Although we’re all generally familiar with pronouns as a concept—words we use every day when talking or in writing to refer to people in lieu of their names—we often default to using binary pronouns without thinking about it.
When we speak to or about others, we use she/her or he/him pronouns, which automatically imply and assume gender. These associations are not always accurate. We may assume how someone identifies or what they want to be called by how they look, what their name is, or even by recalling what labels and pronouns they used in the past—but that can be incredibly harmful when you get it wrong.
“A lot of times, it’s simple for any one of us to fall into the trap of ‘Oh, this person’s name is Jennifer, she uses she/her pronouns’ or ‘This person has a buzzed haircut and wears pants and button downs. He uses he/him pronouns.’ But the truth is, we don’t know anyone’s gender based on name or appearance,” says Alex, a nonbinary care coordinator at Included Health. “Take my name for instance. Alex is a very common name that could lean toward the traditional masculine or feminine stereotypes. When I communicate with people via email or I’m being addressed by a stranger in a virtual setting, they almost always assume the male gender and address me as ‘Mr. Alex Fisher’ or use he/him pronouns.” For them, those assumptions are jarring and hurtful. “Having an intentional practice of asking for a person’s pronouns or starting a conversation by introducing yourself with your pronouns helps signal to the folx around you that you are someone who attempts to steer clear of making assumptions and instead, values a more meaningful and whole-human relationship with the humans around you.”
Unlearning our assumptions about gender and language
As Alex explains, learning about pronouns, and unlearning our assumptions about identity, along with making an active effort to use someone’s correct pronouns is one of the most basic ways to show respect and make someone feel safe and seen.
Someone might “look” like a woman or a man to you based on your cultural understanding of what those words and concepts mean, which is why it’s so important to re-evaluate how we act and what language we use. Trans and nonbinary people are not a monolith, and there is no specific way that someone needs to look in order to use specific pronouns. For example, not all people who look more androgynous use neutral pronouns, and not all people who look feminine use she/her pronouns.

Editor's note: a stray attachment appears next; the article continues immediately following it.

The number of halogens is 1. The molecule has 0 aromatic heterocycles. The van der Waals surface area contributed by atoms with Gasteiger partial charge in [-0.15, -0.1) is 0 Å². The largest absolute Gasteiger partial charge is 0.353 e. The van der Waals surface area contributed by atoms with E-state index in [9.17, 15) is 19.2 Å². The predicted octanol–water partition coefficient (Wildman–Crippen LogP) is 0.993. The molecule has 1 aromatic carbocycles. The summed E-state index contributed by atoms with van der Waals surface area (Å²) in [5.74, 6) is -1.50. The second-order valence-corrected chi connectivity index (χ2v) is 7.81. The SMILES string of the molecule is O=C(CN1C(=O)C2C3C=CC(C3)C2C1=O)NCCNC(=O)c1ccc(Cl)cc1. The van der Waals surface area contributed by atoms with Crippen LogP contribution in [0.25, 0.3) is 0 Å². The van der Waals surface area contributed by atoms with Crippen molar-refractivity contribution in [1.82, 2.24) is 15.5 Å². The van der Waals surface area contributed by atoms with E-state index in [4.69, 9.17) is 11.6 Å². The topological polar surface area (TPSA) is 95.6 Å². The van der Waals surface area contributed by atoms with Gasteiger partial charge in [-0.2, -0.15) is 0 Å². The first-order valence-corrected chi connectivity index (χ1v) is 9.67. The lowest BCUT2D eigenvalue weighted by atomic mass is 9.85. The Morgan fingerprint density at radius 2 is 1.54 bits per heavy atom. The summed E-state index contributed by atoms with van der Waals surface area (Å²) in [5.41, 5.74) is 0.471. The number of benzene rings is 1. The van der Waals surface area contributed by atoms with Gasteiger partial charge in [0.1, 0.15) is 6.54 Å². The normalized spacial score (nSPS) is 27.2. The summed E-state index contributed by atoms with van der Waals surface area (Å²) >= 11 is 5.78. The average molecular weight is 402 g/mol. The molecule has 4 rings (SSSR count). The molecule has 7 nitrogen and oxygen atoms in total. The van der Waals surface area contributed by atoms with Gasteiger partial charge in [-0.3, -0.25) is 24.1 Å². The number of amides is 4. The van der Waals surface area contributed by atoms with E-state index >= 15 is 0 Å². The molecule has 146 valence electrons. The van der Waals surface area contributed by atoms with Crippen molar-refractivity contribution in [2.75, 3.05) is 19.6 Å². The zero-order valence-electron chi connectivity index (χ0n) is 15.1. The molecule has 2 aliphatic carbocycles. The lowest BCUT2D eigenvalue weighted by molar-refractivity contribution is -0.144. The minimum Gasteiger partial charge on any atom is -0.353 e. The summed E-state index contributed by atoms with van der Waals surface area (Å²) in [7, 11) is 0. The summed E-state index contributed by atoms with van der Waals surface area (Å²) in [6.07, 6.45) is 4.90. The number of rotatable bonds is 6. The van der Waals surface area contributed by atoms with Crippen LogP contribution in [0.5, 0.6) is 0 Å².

When someone shares their pronouns they are telling you how they want to be referred to. It’s crucial to respect everyone’s pronouns—but especially trans people’s—to show respect and create an inclusive environment. This also applies to situations when the person you’re speaking about is not there. It still matters that you use the correct pronouns, because you model that respect to others, and show that they should also be referring to that person in the same way.
Pronouns beyond “she” and “he”
Although they/them/theirs pronouns are the most commonly known gender-neutral pronoun, there are other options like ze/hir (pronounced: zee/heer), xe/xem (pronounced zee/zem), fae/faer (pronounced fay/fair), and ve/vem (pronounced vay/vem). People choose the pronouns that best reflect their personhood, and which pronouns you use for an individual might change depending on context including environment, who is around (virtually or in person), and how safe they feel being “out.”
There’s a good chance that you’ll meet people who use pronouns that you were previously not familiar with. You might make mistakes sometimes—but it’s very important to apologize, correct yourself, and move on. This takes practice as well as self-accountability, and asking others to hold you accountable. Taking this work seriously isn’t just about doing the “politically correct” thing or not being shamed. It’s about caring for your fellow human beings, seeing them and affirming them for who they are, and creating a sense of psychological and physical safety. Misgendering people can lead them to feel confused, anxious, depressed, and even suicidal.
“Even if you’ve never been called the wrong pronoun, think about a time when some basic aspect of your identity was blithely disregarded,” says Evan, a nonbinary care coordinator at Included Health, who uses they/them pronouns. “Think about the teacher who always pronounced your name wrong, or the acquaintance who kept introducing themselves to you at parties as though you’d never met before. It doesn’t feel good to interact with people who don’t bother to remember who you are! When someone calls me the wrong pronoun, I feel like they’re talking about someone else. That sense of disconnection is jarring and disruptive to our conversation. In the past, I’ve had meetings grind to an abrupt halt because a colleague referred to me incorrectly and nobody could figure out who they were talking about!”